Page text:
Recently elevation training masks have become a small trend. If you’ve seen the guy at your gym or running down the street in what looks like a Bane mask from Batman, then you’re a witness.
The idea behind these masks is that by limiting airflow during exercise, the athlete will experience similar effects of training at high altitude. Increased red blood cell count, which carries oxygen to muscles, is the desired effect of altitude training. When these athletes return to sea level their bodies are more efficient at transporting oxygen resulting in increased endurance.
Unfortunately, the positive effects of altitude training require an increase in altitude. Studies have yet to find or support any positive effects from elevation training masks. While the masks do make it harder to breath, simply increasing your strength of breath will not lead to an increase in performance. This is because getting air into the lungs when exercising isn’t the problem. The problem is getting oxygen to the working muscles.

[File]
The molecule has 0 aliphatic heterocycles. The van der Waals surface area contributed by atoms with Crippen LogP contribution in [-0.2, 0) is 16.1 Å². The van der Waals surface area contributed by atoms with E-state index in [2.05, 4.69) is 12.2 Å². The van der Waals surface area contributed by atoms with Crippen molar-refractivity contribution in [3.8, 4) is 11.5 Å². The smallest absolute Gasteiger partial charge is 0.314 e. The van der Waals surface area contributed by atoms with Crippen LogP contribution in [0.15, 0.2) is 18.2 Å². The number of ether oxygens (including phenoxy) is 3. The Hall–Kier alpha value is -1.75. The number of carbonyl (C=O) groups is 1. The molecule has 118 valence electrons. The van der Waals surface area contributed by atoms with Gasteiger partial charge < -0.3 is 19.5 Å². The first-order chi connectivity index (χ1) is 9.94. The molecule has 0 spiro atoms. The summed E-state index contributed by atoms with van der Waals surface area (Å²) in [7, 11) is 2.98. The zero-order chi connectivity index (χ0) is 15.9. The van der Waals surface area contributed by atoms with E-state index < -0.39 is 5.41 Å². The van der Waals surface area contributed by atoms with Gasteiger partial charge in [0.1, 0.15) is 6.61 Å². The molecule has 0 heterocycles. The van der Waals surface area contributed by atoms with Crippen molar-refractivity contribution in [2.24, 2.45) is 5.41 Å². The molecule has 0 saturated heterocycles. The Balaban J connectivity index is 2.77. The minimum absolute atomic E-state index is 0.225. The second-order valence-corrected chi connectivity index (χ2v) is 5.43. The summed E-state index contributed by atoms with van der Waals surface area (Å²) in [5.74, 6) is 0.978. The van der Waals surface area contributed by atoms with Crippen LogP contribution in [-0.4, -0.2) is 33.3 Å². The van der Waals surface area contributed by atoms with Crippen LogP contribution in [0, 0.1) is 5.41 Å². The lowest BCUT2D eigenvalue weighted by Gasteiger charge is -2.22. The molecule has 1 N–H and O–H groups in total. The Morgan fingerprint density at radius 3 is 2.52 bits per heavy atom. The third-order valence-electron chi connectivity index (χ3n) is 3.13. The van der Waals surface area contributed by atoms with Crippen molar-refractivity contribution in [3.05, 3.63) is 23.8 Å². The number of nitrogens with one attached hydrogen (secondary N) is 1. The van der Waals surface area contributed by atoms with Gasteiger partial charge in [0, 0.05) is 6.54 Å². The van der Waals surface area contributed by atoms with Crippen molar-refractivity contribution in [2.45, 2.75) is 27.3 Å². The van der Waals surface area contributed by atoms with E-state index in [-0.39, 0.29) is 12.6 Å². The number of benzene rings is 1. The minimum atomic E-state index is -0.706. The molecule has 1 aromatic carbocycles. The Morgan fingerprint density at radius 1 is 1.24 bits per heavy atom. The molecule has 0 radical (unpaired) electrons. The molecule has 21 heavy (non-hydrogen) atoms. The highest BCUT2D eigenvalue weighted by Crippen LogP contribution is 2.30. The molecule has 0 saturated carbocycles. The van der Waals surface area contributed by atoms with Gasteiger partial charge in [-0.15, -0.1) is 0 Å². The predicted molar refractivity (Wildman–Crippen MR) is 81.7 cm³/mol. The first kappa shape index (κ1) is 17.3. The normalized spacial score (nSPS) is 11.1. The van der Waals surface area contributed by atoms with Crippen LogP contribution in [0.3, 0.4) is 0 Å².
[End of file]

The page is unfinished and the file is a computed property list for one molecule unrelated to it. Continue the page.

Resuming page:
All wearing a mask does is make it harder for air to get into your lungs. Studies have not found that masks lead to an increase in red blood cell counts. So in reality, wearing an elevation mask is no different than putting a plastic bag over your head and seeing how far you can run.